however, they present coexisting study material. The variables pose exaggerated
reasoning as the authors use a plethora of words defining the scope and their
methods. Indeed the researchers are analytical transposing the data from the
survey, which garners a positive aspect to the research but the direct
reference to the sources may not comply with the code of research. By citing
supporting evidence questions their approach in conducting research.

Conclusion

Haynes and Giblin’s research article pursues
to resolute homeland security readiness in the critical review conducted above
in order to develop defensive security measures anticipating future terrorist
threats such as September, 11. The addressed article attempted to find a link
amongst apparent homeland security risks and the preparedness adaptation in
response to the occurred incidents. While the studies twofold thesis makes
strong arguments and presents factual evidence, the quality of the survey
questions the usage of previously cited study data from other surveys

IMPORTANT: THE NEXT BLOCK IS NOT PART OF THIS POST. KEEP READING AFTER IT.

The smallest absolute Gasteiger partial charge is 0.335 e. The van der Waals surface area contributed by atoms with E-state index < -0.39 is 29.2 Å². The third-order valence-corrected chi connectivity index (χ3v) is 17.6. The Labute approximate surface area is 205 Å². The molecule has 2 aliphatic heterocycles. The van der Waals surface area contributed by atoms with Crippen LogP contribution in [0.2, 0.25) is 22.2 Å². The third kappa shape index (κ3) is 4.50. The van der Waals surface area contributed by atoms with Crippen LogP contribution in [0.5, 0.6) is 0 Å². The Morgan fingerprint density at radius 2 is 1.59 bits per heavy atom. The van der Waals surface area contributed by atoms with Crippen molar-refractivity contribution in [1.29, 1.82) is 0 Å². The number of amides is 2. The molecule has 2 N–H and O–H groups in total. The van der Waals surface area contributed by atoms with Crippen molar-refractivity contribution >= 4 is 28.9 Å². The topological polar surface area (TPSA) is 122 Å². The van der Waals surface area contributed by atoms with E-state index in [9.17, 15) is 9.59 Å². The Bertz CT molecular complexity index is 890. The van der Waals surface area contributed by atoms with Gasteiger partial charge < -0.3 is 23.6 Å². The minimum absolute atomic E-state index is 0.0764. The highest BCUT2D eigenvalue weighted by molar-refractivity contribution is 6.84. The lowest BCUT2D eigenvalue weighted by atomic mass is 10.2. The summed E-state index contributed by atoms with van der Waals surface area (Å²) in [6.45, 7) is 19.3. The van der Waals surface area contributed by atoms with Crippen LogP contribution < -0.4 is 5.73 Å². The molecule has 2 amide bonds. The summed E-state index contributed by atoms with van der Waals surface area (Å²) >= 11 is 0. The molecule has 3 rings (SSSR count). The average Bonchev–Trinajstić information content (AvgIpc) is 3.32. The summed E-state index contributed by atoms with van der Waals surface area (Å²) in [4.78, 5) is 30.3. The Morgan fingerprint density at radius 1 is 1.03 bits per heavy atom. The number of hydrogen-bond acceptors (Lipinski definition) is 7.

regardless if used to strengthen the author’s evidence. Moreover, the survey
takes a generalized point of view rather then a critical analysis and the
author fails to address the topics with independent concepts. No matter how
much Haynes and Giblin’s base their study on the proposed void in the revised
area, the research never validates or reports the gap. Nevertheless, the
researchers methods in conducting the survey are respectable with a sense of
resolution. Yet, they disappoint when addressing their independent work with
recycled statistics that compensate rather then produce new enlightening material.

 

 

 

 

 

 

References

Donaldson,
L. (2001). The contingency theory of
organizations. Thousand Oaks, CA:

 Sage.

Falcone,
D. N., Wells, L. E., & Weisheit, R. A. (2002). The small-town police
department.

Policing:
An International Journal of Police Strategies and Management, 25(2), 371–384.

Gerber, B. J., Cohen, D. B., Cannon, B., Patterson, D., &
Stewart, K. (2005). On the front line:

American
cities and the challenge of homeland security preparedness. Urban Affairs
Review,
41(2), 182–210

Hollenstein,
K. (2005). Reconsidering the risk assessment
concept: Standardizing the impact

description as
a building block for vulnerability assessment. Natural Hazards and
Earth Systems Sciences, 5, 301–307.

Homeland
Security Council. (2007). National strategy for homeland security. Washington,
DC:

Department
of Homeland Security.